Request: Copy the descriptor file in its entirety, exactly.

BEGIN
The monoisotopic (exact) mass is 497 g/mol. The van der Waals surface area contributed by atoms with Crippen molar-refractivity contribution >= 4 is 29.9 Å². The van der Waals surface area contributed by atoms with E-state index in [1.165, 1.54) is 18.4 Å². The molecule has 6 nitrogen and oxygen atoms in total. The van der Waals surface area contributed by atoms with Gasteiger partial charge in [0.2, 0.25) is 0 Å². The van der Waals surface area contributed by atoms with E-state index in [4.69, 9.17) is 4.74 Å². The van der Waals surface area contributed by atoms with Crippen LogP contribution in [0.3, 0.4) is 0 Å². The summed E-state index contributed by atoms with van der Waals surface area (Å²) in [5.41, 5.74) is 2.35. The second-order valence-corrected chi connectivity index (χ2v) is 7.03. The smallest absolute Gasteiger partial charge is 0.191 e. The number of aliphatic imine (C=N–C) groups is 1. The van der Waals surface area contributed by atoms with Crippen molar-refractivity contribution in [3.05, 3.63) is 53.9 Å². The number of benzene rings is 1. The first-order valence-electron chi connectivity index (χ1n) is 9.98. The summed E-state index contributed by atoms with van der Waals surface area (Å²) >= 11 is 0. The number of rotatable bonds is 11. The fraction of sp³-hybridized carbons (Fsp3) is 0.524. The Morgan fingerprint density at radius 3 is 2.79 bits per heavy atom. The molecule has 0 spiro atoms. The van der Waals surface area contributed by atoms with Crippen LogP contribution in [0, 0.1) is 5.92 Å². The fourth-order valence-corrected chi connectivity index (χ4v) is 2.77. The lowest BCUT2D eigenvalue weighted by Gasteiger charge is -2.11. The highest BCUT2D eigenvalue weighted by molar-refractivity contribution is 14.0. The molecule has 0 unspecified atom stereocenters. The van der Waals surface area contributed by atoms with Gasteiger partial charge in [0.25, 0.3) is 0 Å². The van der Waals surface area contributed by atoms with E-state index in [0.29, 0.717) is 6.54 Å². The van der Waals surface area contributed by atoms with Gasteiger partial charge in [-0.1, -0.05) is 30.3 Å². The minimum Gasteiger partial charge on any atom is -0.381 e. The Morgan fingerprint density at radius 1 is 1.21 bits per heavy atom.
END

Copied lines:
The monoisotopic (exact) mass is 497 g/mol. The van der Waals surface area contributed by atoms with Crippen molar-refractivity contribution >= 4 is 29.9 Å². The van der Waals surface area contributed by atoms with E-state index in [1.165, 1.54) is 18.4 Å². The molecule has 6 nitrogen and oxygen atoms in total. The van der Waals surface area contributed by atoms with Gasteiger partial charge in [0.2, 0.25) is 0 Å². The van der Waals surface area contributed by atoms with E-state index in [4.69, 9.17) is 4.74 Å². The van der Waals surface area contributed by atoms with Crippen LogP contribution in [0.3, 0.4) is 0 Å². The summed E-state index contributed by atoms with van der Waals surface area (Å²) in [5.41, 5.74) is 2.35. The second-order valence-corrected chi connectivity index (χ2v) is 7.03. The smallest absolute Gasteiger partial charge is 0.191 e. The number of aliphatic imine (C=N–C) groups is 1. The van der Waals surface area contributed by atoms with Crippen molar-refractivity contribution in [3.05, 3.63) is 53.9 Å². The number of benzene rings is 1. The first-order valence-electron chi connectivity index (χ1n) is 9.98. The summed E-state index contributed by atoms with van der Waals surface area (Å²) >= 11 is 0. The number of rotatable bonds is 11. The fraction of sp³-hybridized carbons (Fsp3) is 0.524. The Morgan fingerprint density at radius 3 is 2.79 bits per heavy atom. The molecule has 0 spiro atoms. The van der Waals surface area contributed by atoms with Crippen LogP contribution in [0, 0.1) is 5.92 Å². The fourth-order valence-corrected chi connectivity index (χ4v) is 2.77. The lowest BCUT2D eigenvalue weighted by Gasteiger charge is -2.11. The highest BCUT2D eigenvalue weighted by molar-refractivity contribution is 14.0. The molecule has 0 unspecified atom stereocenters. The van der Waals surface area contributed by atoms with Gasteiger partial charge in [0.25, 0.3) is 0 Å². The van der Waals surface area contributed by atoms with E-state index in [0.29, 0.717) is 6.54 Å². The van der Waals surface area contributed by atoms with Gasteiger partial charge in [-0.1, -0.05) is 30.3 Å². The minimum Gasteiger partial charge on any atom is -0.381 e. The Morgan fingerprint density at radius 1 is 1.21 bits per heavy atom.